How can I tell I’m getting old? My go-to music choices don’t even come close to popular music currently topping the charts. When I drive my son to preschool, I proudly blast the classic rock station — which now plays music from the 1990s. If listening to the likes of Pearl Jam and U2 makes me an old fogey? I can deal with that.
Perhaps this is something my parents would have argued a few decades ago, but I firmly believe that there is a good amount of music from the ’90s that was so solid it will never be outdated. And I can’t say that for much of what I hear on popular radio stations today.
If not for anything but a bit of nostalgia, let’s take a look at the top songs from the ’90s that still hold their own, shall we?
10. “Stay (I Missed You)” — Lisa Loeb & Nine Stories
Ok, ok, I might get some pushback here. As a teenage girl in the ’90s, this song spoke to me. Plus, everyone fell in love with Lisa Loeb’s cat eye glasses. But beyond that, this was on the Reality Bites soundtrack — a film that encompassed the grunge era, and introduced Ben Stiller to the world. I will argue that this song is important for that reason alone.
9. “(Everything I Do) I Do It For You” — Bryan Adams
Cheesy? Perhaps. But this song was a HIT when it came out. And it was on the Robin Hood soundtrack, which made it that much cooler. You couldn’t hear it without falling in love with shaggy-haired Kevin Costner. Or maybe that was just me. But damn, it’s good to hear this today. Far better than whatever Katy Perry has to offer.
8. “Losing My Religion” — R.E.M.
Maybe “Shiny Happy People” was a little more fun, but “Losing My Religion” was a more important song for R.E.M., since it was the first single released on the Out of Time album. The song defined the early ’90s like only a few songs could, and it ended up topping the charts.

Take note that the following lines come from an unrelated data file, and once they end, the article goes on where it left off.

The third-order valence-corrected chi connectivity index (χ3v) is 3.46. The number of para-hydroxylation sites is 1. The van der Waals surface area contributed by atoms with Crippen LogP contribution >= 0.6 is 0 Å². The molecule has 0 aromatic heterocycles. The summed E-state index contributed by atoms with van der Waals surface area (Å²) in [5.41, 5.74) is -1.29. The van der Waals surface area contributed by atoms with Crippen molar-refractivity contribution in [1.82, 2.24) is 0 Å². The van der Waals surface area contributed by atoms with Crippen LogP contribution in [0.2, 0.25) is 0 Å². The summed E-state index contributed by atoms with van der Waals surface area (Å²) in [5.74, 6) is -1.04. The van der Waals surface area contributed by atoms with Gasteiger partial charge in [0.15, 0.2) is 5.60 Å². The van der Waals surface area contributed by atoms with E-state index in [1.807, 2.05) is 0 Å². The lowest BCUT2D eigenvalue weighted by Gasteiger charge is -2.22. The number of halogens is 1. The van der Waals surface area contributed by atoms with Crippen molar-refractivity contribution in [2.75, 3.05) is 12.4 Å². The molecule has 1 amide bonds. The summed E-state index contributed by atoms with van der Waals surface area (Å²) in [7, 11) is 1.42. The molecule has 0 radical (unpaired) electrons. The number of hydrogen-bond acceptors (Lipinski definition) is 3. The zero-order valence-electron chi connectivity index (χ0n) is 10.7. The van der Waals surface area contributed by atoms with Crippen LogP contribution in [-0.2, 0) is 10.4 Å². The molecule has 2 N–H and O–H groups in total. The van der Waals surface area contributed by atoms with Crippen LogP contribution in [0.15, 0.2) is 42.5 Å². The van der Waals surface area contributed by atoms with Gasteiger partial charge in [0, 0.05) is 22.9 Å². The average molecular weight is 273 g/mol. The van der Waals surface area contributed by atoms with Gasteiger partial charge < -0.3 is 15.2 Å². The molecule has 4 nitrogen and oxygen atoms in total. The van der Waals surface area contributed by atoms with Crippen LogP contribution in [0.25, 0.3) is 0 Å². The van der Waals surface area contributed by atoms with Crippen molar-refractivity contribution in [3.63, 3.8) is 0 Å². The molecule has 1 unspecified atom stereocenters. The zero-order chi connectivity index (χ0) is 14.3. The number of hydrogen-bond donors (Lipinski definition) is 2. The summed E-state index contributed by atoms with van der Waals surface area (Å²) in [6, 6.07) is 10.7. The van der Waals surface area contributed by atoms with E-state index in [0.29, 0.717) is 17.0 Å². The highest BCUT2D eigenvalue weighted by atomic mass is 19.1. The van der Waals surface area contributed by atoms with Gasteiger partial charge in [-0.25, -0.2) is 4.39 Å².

7. “Black or White” — Michael Jackson
Remember when this video was revolutionary? We watched in awe as one person transformed into another to the beat of the song. Plus it’s catchy. It might not be Michael Jackson’s best, but it is solid and it makes you want to dance.
6. “Nothing Compares 2 U” — Sinéad O’Connor
As far as timeless ballads go, this has to be close to the top. You can’t even hear this song without picturing O’Connor’s pretty bald head in the video, with that lone tear streaming down her face. We all had a moment in our angst-ridden teenage lives when this song spoke to us. And you definitely don’t need to be a teen to appreciate its brilliance.
5. “Rhythm Nation” – Janet Jackson
Jackson’s Rhythm Nation 1814 album was edgy and fun, with dance beats and ballads alike. It is also “the only album in the history of the U.S. Billboard Hot 100 singles chart to have seven commercial singles peak within the top five positions.” The song itself just makes you move when you hear it, and it whisks you back to the early ’90s, when the Hubble Telescope and the Internet were new.
4. “Under the Bridge” — Red Hot Chili Peppers
The Chili Peppers brought such an edge to the decade, and their music could totally back up their image. This song, with its distinct guitar solo in the beginning, is simultaneously beautiful and raw. Plus, Anthony Kiedis had a head of hair that every girl coveted. But that’s neither here nor there.
3. “Hold On” — Wilson Phillips
Can’t you just picture the three ladies of Wilson Phillips sitting on a rock, singing this song with everything they’ve got? And don’t you just want to put your fist in the air and pull it back to your body as you belt it out yourself? The movie Bridesmaids reminded us just how much we love this song. It’s too good.
2. “Black Hole Sun” — Soundgarden
While this song is generally more tame than a lot of what Soundgarden produced, it is certainly superior. It showcases Chris Cornell’s beautiful voice, and has that classic grunge-rock sound that was typical of the day. The video is also totally odd, and we love it.
1. “Jeremy” — Pearl Jam
Eddie Vedder had the voice of the decade. If you weren’t wearing flannel and listening to Ten on repeat, then I probably didn’t know you in the ’90s. “Jeremy” takes us in slowly with the guitar tab, and then builds as the song progresses. We can picture the troubled boy Vedder describes, and get lost in the music behind it. It’s as close to perfect as you can get.